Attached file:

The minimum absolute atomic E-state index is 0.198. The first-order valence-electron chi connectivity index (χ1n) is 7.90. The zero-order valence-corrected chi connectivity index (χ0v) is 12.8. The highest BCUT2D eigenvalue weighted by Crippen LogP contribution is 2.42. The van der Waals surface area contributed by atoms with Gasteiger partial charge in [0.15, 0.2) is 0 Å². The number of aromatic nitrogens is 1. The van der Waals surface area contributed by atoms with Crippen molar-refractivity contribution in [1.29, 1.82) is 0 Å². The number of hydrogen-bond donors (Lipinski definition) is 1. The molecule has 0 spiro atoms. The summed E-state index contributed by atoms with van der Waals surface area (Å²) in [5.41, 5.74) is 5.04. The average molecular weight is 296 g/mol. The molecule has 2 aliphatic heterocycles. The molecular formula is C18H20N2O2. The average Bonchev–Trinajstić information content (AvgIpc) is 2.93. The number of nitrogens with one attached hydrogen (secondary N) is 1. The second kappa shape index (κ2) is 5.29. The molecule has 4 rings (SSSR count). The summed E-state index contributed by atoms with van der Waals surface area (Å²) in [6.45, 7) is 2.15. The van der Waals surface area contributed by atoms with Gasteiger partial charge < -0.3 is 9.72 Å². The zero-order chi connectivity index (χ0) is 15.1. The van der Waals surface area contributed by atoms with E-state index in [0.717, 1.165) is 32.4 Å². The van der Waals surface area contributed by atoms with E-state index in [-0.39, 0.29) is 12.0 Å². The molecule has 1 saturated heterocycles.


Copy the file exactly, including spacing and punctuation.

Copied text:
The minimum absolute atomic E-state index is 0.198. The first-order valence-electron chi connectivity index (χ1n) is 7.90. The zero-order valence-corrected chi connectivity index (χ0v) is 12.8. The highest BCUT2D eigenvalue weighted by Crippen LogP contribution is 2.42. The van der Waals surface area contributed by atoms with Gasteiger partial charge in [0.15, 0.2) is 0 Å². The number of aromatic nitrogens is 1. The van der Waals surface area contributed by atoms with Crippen molar-refractivity contribution in [1.29, 1.82) is 0 Å². The number of hydrogen-bond donors (Lipinski definition) is 1. The molecule has 0 spiro atoms. The summed E-state index contributed by atoms with van der Waals surface area (Å²) in [5.41, 5.74) is 5.04. The average molecular weight is 296 g/mol. The molecule has 2 aliphatic heterocycles. The molecular formula is C18H20N2O2. The average Bonchev–Trinajstić information content (AvgIpc) is 2.93. The number of nitrogens with one attached hydrogen (secondary N) is 1. The second kappa shape index (κ2) is 5.29. The molecule has 4 rings (SSSR count). The summed E-state index contributed by atoms with van der Waals surface area (Å²) in [6.45, 7) is 2.15. The van der Waals surface area contributed by atoms with Gasteiger partial charge < -0.3 is 9.72 Å². The zero-order chi connectivity index (χ0) is 15.1. The van der Waals surface area contributed by atoms with E-state index in [0.717, 1.165) is 32.4 Å². The van der Waals surface area contributed by atoms with E-state index in [-0.39, 0.29) is 12.0 Å². The molecule has 1 saturated heterocycles.